TRENTON – A bill regarding punishment for juveniles who send sexually explicit photos via cell phones has been signed into law.
Under A1561, offenders will face intensive education rather than criminal prosecution in an attempt to combat the practice known as “sexting.”
“This takes a practical approach to a confounding problem, rather than slapping a one-size-fits-all punishment on teenagers whose motives may be entirely different than adults that face similar charges,” said co-sponsor Assemblywoman Pamela Lampitt, (D-6), Camden, in a release.
According to a 2008 survey by the National Campaign to Prevent Teen and Unplanned Pregnancy, roughly one-in-five teens – including 11 percent of girls aged 13 to 16 – have sent a nude or semi-nude picture or video of themselves to friends or posted one on a Web site.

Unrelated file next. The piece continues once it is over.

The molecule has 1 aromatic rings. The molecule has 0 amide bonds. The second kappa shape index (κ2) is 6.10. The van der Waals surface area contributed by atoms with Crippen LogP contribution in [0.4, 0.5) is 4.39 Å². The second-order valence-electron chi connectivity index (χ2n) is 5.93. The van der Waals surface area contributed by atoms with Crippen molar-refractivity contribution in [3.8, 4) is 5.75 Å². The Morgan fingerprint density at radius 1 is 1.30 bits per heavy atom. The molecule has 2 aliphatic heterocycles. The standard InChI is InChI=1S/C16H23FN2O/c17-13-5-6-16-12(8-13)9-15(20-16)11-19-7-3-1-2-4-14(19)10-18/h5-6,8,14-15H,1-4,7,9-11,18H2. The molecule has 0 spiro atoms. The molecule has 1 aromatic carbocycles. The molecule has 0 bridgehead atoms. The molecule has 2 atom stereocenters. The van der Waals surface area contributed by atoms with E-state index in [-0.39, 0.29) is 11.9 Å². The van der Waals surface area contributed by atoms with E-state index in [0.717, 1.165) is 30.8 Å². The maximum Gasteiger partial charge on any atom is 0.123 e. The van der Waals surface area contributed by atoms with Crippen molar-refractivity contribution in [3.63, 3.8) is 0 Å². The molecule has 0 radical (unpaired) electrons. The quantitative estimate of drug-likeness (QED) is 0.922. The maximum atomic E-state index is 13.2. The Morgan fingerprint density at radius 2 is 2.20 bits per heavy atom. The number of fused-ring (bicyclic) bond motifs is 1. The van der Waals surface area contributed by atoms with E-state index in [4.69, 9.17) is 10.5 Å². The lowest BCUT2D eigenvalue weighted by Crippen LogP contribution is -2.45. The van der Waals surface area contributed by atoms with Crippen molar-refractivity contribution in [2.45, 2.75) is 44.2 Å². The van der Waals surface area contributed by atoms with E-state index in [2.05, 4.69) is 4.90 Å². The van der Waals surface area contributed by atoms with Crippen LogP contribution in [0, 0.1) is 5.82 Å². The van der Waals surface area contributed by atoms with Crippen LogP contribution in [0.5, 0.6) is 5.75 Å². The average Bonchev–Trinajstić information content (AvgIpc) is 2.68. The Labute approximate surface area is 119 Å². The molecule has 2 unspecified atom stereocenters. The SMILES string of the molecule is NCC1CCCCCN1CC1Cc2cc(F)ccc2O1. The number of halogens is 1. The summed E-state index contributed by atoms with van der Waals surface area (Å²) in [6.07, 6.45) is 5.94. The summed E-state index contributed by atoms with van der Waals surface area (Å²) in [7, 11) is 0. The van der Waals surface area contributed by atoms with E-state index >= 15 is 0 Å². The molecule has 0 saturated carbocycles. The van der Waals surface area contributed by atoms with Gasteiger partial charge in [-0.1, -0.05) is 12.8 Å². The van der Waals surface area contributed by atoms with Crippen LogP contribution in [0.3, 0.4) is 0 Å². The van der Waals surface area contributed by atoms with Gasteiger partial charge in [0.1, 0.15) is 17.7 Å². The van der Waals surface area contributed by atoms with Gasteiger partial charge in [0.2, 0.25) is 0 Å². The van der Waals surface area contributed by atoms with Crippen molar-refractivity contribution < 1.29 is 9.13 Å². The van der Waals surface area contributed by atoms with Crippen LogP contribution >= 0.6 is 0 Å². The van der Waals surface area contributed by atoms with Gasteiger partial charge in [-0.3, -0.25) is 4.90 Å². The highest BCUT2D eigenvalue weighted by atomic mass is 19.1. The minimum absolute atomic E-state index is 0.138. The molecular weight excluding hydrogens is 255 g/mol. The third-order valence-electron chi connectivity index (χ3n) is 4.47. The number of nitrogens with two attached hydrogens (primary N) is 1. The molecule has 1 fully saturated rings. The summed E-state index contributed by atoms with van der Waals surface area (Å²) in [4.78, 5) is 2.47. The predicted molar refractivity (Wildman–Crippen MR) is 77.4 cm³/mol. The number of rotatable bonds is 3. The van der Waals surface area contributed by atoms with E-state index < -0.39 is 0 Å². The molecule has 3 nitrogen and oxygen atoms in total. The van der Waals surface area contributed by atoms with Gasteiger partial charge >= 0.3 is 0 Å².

The law creates an educational program for juvenile offenders. Participants will learn about the potential state and federal legal consequences and penalties for “sexting” as well as its personal costs: its effect on relationships, its impact on school life and the loss of future employment opportunities.
County prosecutors will determine who could be admitted into the program and juveniles who successfully complete it will avoid trial.